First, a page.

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New Jersey v. Capozzoli

Three defendants pleaded guilty in connection with $24,360 worth of contracts for computer services let by the Oakland, Lincoln Park and Haledon police departments. The three defendants were required to enter into consent agreements filed with the court
barring them for three years from doing business, either personally or through any business entity, with any public agency or government in New Jersey. The three men are responsible, jointly and severally, for paying $24,360 to the Attorney General’s Anti-Trust Revolving Fund for anti-trust enforcement efforts. All three are responsible, jointly and severally, for paying $18,960, and Meich and Romano are responsible for paying an additional $5,400. In pleading guilty, the three men admitted that they fabricated bids, purportedly from
competing companies, on public contracts for computer hardware, software and services for
the three police departments.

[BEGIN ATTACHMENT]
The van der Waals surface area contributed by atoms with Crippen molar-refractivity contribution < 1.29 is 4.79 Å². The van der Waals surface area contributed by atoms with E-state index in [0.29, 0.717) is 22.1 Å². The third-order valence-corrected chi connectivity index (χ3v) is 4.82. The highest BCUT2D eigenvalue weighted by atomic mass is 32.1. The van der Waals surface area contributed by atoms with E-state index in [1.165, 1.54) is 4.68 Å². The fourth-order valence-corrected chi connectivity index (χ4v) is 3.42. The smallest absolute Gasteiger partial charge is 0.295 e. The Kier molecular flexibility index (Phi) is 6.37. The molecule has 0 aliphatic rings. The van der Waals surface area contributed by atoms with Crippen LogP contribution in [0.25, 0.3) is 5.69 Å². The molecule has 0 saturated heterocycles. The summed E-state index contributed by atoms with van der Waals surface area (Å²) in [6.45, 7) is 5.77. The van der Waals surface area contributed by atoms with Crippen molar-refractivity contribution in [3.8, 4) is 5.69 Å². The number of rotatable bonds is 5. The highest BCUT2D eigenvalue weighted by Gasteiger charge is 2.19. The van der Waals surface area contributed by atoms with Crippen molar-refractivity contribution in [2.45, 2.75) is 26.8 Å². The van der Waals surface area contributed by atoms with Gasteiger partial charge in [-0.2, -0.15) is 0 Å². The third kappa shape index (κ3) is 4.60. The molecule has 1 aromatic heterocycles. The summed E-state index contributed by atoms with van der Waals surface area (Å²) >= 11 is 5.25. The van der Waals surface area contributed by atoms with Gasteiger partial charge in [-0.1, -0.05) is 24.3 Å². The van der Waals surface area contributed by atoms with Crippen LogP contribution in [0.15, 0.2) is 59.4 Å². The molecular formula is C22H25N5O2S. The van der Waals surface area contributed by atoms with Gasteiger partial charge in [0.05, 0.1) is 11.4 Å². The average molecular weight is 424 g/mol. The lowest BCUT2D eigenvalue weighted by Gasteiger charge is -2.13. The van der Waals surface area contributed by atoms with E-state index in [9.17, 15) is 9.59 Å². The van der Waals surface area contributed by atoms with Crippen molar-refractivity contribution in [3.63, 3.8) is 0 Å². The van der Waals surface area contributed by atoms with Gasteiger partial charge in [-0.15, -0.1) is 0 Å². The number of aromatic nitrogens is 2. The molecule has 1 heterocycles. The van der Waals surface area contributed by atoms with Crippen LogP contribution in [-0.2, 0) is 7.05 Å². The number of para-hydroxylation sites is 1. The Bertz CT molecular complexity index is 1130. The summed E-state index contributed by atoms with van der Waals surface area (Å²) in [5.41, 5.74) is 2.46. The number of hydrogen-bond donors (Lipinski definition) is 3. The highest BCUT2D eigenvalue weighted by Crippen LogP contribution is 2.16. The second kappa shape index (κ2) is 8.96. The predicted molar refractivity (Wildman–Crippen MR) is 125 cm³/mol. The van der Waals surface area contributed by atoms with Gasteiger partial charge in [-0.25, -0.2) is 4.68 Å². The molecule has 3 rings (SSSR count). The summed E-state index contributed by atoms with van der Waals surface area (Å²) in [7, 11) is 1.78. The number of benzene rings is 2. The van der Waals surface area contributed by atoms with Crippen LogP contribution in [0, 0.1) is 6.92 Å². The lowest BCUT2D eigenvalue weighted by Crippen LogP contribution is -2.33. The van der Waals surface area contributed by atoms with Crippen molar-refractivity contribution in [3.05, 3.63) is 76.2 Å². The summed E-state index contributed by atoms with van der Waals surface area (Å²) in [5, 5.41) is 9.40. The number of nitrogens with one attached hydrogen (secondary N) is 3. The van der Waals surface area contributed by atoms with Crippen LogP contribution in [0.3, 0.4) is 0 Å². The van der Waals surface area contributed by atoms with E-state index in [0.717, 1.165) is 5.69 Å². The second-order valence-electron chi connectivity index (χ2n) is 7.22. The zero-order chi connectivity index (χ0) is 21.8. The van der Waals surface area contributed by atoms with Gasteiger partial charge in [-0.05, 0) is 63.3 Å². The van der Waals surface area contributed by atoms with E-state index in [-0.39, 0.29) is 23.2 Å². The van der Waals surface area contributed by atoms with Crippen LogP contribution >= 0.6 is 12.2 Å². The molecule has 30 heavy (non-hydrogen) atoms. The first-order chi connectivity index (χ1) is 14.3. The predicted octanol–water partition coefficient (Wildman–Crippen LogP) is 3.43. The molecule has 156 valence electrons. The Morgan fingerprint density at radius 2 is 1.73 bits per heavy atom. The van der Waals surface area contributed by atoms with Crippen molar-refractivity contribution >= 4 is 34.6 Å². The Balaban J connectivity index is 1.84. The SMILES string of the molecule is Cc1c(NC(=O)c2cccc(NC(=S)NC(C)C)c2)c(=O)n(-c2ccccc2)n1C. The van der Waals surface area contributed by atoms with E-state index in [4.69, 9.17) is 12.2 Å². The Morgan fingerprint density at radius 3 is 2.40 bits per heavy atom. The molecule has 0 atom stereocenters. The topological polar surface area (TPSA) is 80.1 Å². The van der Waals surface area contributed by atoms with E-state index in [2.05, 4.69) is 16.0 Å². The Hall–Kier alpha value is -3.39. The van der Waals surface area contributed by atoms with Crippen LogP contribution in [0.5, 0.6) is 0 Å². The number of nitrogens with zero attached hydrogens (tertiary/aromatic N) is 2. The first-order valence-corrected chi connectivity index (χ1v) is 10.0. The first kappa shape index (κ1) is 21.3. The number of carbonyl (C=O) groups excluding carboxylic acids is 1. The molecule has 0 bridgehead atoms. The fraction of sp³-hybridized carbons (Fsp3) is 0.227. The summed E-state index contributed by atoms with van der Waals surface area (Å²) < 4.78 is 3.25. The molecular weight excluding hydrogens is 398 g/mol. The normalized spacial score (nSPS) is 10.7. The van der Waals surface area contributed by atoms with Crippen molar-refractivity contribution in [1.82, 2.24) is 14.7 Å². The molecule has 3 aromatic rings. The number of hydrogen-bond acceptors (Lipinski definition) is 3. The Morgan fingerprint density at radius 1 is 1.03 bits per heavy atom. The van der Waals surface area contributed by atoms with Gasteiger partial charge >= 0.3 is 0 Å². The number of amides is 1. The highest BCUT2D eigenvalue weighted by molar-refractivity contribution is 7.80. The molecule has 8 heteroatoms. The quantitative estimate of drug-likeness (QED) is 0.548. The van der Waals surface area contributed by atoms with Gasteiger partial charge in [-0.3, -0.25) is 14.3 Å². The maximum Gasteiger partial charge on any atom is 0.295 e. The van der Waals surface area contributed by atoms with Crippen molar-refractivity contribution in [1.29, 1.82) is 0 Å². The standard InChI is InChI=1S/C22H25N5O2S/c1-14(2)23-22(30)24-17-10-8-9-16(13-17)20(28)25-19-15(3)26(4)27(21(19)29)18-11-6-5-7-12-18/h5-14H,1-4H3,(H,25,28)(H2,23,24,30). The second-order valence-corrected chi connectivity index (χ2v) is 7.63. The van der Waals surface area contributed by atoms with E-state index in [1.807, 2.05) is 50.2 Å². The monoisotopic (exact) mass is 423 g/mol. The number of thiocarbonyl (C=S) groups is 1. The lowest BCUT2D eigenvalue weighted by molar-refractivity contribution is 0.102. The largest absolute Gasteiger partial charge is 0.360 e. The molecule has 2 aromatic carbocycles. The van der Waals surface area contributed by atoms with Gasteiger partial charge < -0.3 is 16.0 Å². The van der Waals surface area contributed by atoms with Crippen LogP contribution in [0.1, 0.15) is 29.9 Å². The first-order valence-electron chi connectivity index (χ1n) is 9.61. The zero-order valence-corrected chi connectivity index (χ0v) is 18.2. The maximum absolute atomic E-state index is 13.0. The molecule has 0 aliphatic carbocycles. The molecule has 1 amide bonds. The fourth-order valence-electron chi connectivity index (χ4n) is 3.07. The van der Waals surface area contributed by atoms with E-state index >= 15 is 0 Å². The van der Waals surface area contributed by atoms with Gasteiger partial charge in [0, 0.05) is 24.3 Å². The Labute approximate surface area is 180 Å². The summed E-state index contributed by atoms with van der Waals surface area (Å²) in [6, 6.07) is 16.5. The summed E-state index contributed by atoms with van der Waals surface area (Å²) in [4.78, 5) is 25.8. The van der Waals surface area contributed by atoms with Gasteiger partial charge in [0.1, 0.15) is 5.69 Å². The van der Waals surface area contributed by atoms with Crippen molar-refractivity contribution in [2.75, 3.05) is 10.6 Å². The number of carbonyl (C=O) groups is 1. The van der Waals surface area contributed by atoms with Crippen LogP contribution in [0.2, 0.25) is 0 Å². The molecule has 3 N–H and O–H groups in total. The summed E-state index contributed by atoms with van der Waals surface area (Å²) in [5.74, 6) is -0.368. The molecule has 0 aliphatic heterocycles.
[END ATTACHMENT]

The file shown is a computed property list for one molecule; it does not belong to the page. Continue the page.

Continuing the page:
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New Jersey v. Romano

Three defendants pleaded guilty in connection with $24,360 worth of contracts for computer services let by the Oakland, Lincoln Park and Haledon police departments. The three defendants were required to enter into consent agreements filed with the court
barring them for three years from doing business, either personally or through any business entity, with any public agency or government in New Jersey. The three men are responsible, jointly and severally, for paying $24,360 to the Attorney General’s Anti-Trust Revolving Fund for anti-trust enforcement efforts. All three are responsible, jointly and severally, for paying $18,960, and Meich and Romano are responsible for paying an additional $5,400. In pleading guilty, the three men admitted that they fabricated bids, purportedly from
competing companies, on public contracts for computer hardware, software and services for
the three police departments. In addition to submitting bids from his own company, Romano admitted to submitting
additional false bids on all three contracts in the name of a third company without that
company’s knowledge or authorization.